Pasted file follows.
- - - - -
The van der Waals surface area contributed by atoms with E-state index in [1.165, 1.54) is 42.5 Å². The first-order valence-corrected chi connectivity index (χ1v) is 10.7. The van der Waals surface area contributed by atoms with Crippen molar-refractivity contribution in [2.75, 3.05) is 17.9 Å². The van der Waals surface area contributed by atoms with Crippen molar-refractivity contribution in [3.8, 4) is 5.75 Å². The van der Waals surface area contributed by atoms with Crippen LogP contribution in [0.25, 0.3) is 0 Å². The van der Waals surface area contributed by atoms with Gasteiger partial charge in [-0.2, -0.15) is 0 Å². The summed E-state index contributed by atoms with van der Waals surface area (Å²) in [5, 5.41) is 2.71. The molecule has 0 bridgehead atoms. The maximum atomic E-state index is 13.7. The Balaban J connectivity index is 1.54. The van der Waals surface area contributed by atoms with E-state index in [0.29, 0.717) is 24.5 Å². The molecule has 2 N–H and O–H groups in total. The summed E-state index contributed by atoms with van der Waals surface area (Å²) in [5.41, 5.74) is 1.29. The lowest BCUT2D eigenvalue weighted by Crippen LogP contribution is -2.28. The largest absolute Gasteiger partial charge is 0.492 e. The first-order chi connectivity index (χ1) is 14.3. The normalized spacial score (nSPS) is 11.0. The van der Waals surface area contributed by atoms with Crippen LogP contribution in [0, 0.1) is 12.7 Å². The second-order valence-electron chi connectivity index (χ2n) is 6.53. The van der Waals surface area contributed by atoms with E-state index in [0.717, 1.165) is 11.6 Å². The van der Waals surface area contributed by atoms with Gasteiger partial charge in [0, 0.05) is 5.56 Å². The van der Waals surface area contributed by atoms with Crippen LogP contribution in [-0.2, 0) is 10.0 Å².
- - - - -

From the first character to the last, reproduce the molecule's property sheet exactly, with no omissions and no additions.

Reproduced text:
The van der Waals surface area contributed by atoms with E-state index in [1.165, 1.54) is 42.5 Å². The first-order valence-corrected chi connectivity index (χ1v) is 10.7. The van der Waals surface area contributed by atoms with Crippen molar-refractivity contribution in [2.75, 3.05) is 17.9 Å². The van der Waals surface area contributed by atoms with Crippen molar-refractivity contribution in [3.8, 4) is 5.75 Å². The van der Waals surface area contributed by atoms with Crippen LogP contribution in [0.25, 0.3) is 0 Å². The van der Waals surface area contributed by atoms with Gasteiger partial charge in [-0.2, -0.15) is 0 Å². The summed E-state index contributed by atoms with van der Waals surface area (Å²) in [5, 5.41) is 2.71. The molecule has 0 bridgehead atoms. The maximum atomic E-state index is 13.7. The Balaban J connectivity index is 1.54. The van der Waals surface area contributed by atoms with E-state index in [0.29, 0.717) is 24.5 Å². The molecule has 2 N–H and O–H groups in total. The summed E-state index contributed by atoms with van der Waals surface area (Å²) in [5.41, 5.74) is 1.29. The lowest BCUT2D eigenvalue weighted by Crippen LogP contribution is -2.28. The largest absolute Gasteiger partial charge is 0.492 e. The first-order chi connectivity index (χ1) is 14.3. The normalized spacial score (nSPS) is 11.0. The van der Waals surface area contributed by atoms with Crippen LogP contribution in [0, 0.1) is 12.7 Å². The second-order valence-electron chi connectivity index (χ2n) is 6.53. The van der Waals surface area contributed by atoms with E-state index in [0.717, 1.165) is 11.6 Å². The van der Waals surface area contributed by atoms with Gasteiger partial charge in [0, 0.05) is 5.56 Å². The van der Waals surface area contributed by atoms with Crippen LogP contribution in [-0.2, 0) is 10.0 Å².